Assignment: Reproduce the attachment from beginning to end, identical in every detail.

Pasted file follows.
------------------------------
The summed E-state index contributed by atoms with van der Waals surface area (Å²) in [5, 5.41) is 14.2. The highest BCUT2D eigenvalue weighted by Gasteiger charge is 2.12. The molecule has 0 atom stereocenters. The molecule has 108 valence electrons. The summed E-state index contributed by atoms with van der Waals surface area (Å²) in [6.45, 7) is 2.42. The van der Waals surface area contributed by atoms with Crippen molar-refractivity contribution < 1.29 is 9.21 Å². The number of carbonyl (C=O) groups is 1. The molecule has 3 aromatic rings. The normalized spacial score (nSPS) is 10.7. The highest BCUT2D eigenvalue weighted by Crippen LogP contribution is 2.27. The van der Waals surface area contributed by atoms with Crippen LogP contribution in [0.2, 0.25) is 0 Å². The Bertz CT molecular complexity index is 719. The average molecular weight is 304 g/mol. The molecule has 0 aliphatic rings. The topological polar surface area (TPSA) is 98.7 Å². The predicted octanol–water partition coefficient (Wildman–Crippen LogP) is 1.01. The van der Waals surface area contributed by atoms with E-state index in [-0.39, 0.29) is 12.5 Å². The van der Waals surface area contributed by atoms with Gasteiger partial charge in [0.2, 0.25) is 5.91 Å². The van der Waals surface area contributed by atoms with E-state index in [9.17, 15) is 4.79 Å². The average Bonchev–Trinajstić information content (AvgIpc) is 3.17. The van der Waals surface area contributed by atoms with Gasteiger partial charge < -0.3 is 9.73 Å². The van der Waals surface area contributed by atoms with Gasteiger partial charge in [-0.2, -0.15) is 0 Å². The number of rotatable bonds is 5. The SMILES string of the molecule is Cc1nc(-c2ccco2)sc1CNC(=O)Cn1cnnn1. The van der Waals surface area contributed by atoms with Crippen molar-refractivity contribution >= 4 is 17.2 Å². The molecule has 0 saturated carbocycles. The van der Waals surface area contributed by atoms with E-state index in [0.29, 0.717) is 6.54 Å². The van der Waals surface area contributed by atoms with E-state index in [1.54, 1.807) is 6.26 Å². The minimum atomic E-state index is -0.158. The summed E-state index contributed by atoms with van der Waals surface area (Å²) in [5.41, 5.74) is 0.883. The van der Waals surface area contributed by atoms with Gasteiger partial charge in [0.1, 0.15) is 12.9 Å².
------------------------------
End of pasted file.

The summed E-state index contributed by atoms with van der Waals surface area (Å²) in [5, 5.41) is 14.2. The highest BCUT2D eigenvalue weighted by Gasteiger charge is 2.12. The molecule has 0 atom stereocenters. The molecule has 108 valence electrons. The summed E-state index contributed by atoms with van der Waals surface area (Å²) in [6.45, 7) is 2.42. The van der Waals surface area contributed by atoms with Crippen molar-refractivity contribution < 1.29 is 9.21 Å². The number of carbonyl (C=O) groups is 1. The molecule has 3 aromatic rings. The normalized spacial score (nSPS) is 10.7. The highest BCUT2D eigenvalue weighted by Crippen LogP contribution is 2.27. The van der Waals surface area contributed by atoms with Crippen LogP contribution in [0.2, 0.25) is 0 Å². The Bertz CT molecular complexity index is 719. The average molecular weight is 304 g/mol. The molecule has 0 aliphatic rings. The topological polar surface area (TPSA) is 98.7 Å². The predicted octanol–water partition coefficient (Wildman–Crippen LogP) is 1.01. The van der Waals surface area contributed by atoms with E-state index in [-0.39, 0.29) is 12.5 Å². The van der Waals surface area contributed by atoms with Gasteiger partial charge in [0.2, 0.25) is 5.91 Å². The van der Waals surface area contributed by atoms with E-state index in [9.17, 15) is 4.79 Å². The average Bonchev–Trinajstić information content (AvgIpc) is 3.17. The van der Waals surface area contributed by atoms with Gasteiger partial charge < -0.3 is 9.73 Å². The van der Waals surface area contributed by atoms with Gasteiger partial charge in [-0.2, -0.15) is 0 Å². The number of rotatable bonds is 5. The SMILES string of the molecule is Cc1nc(-c2ccco2)sc1CNC(=O)Cn1cnnn1. The van der Waals surface area contributed by atoms with Crippen molar-refractivity contribution >= 4 is 17.2 Å². The molecule has 0 saturated carbocycles. The van der Waals surface area contributed by atoms with E-state index in [0.29, 0.717) is 6.54 Å². The van der Waals surface area contributed by atoms with E-state index in [1.54, 1.807) is 6.26 Å². The minimum atomic E-state index is -0.158. The summed E-state index contributed by atoms with van der Waals surface area (Å²) in [5.41, 5.74) is 0.883. The van der Waals surface area contributed by atoms with Gasteiger partial charge in [0.1, 0.15) is 12.9 Å².